Irán frente a Arabia Saudita

BERLÍN – Todos los días el "nuevo" Oriente Próximo genera titulares noticiosos. A diferencia del antiguo Oriente Próximo, cuyo destino estaba determinado por las potencias occidentales dominantes (el Reino Unido y Francia después de la Primera Guerra Mundial, y Estados Unidos desde los años 40 hasta hace poco), éste no tiene ningún poder hegemónico externo que lo estabilice. Y, sin una potencia regional dominante, ha surgido un vacío estratégico peligroso.

Es bastante obvio que Estados Unidos ya no está dispuesto (o no puede) desempeñar su anterior papel. Aunque no vaya a retirar por completo sus fuerzas armadas de la región, dada la debacle en Irak no es factible la intervención militar directa, sobre todo con tropas terrestres. No será un actor militar en tanto no se vea amenazado en lo fundamental el equilibrio estratégico de la región (lo que explica sus ataques aéreos sobre Estado Islámico en Irak y Siria). Aparte de esto, está maniobrando en el nivel de la diplomacia para resolver, o al menos contener, una amenaza estratégica fundamental: el peligro que representa el programa nuclear iraní.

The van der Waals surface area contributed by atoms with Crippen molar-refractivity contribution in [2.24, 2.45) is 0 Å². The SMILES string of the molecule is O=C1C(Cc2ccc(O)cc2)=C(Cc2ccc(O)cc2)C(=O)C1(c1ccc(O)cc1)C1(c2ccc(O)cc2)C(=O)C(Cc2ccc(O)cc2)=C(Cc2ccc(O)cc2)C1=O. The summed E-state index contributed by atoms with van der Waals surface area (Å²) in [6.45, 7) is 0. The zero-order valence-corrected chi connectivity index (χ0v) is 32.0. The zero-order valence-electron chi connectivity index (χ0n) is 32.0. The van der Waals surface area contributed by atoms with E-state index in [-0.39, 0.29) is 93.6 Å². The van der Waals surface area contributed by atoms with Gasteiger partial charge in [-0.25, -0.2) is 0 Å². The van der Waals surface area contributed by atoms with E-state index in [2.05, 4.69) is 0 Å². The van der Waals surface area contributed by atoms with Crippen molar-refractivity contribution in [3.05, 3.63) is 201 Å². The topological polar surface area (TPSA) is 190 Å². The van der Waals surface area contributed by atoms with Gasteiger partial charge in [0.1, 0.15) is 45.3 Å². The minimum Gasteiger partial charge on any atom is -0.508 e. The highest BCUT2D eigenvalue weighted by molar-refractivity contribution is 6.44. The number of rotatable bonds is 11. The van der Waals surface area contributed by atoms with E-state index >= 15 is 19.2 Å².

Varios actores estatales y paraestatales han tratado de llenar el vacío originado por esta nueva cautela de los estadounidenses, y la mayor parte de los no estatales dependen principalmente del apoyo de dos poderes regionales: Irán y Arabia Saudita. La lucha de estos países por la supremacía regional se puede observar en las guerras indirectas del Líbano, Irak, Siria y, ahora, Yemen. De hecho, la rebelión de los hutíes en este país marca una nueva fase de un conflicto regional más amplio. No sólo ocurre en el sur de la Península Arábiga, en las fronteras mismas de Arabia Saudita, sino que la intervención militar directa del reino ha llevado a plena luz del día su rivalidad estratégica con Irán.

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